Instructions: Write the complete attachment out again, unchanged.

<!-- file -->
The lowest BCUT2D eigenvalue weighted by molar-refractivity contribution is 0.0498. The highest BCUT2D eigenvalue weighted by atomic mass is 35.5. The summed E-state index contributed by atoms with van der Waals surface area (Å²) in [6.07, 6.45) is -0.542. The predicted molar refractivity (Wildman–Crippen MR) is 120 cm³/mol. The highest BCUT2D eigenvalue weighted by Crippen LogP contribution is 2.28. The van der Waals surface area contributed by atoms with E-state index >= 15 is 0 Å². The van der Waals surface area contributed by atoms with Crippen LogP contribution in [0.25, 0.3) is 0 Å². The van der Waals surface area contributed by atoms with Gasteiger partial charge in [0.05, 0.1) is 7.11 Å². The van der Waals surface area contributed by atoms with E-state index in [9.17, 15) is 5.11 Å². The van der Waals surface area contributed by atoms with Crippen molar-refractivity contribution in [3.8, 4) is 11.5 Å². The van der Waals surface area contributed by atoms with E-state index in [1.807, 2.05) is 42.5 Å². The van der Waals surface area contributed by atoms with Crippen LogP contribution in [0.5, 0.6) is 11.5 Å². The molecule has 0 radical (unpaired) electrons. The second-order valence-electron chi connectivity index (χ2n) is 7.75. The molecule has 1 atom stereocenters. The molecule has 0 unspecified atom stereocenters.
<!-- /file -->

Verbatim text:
The lowest BCUT2D eigenvalue weighted by molar-refractivity contribution is 0.0498. The highest BCUT2D eigenvalue weighted by atomic mass is 35.5. The summed E-state index contributed by atoms with van der Waals surface area (Å²) in [6.07, 6.45) is -0.542. The predicted molar refractivity (Wildman–Crippen MR) is 120 cm³/mol. The highest BCUT2D eigenvalue weighted by Crippen LogP contribution is 2.28. The van der Waals surface area contributed by atoms with E-state index >= 15 is 0 Å². The van der Waals surface area contributed by atoms with Crippen LogP contribution in [0.25, 0.3) is 0 Å². The van der Waals surface area contributed by atoms with Gasteiger partial charge in [0.05, 0.1) is 7.11 Å². The van der Waals surface area contributed by atoms with E-state index in [9.17, 15) is 5.11 Å². The van der Waals surface area contributed by atoms with Crippen molar-refractivity contribution in [3.8, 4) is 11.5 Å². The van der Waals surface area contributed by atoms with E-state index in [1.807, 2.05) is 42.5 Å². The van der Waals surface area contributed by atoms with Crippen LogP contribution in [0.5, 0.6) is 11.5 Å². The molecule has 0 radical (unpaired) electrons. The second-order valence-electron chi connectivity index (χ2n) is 7.75. The molecule has 1 atom stereocenters. The molecule has 0 unspecified atom stereocenters.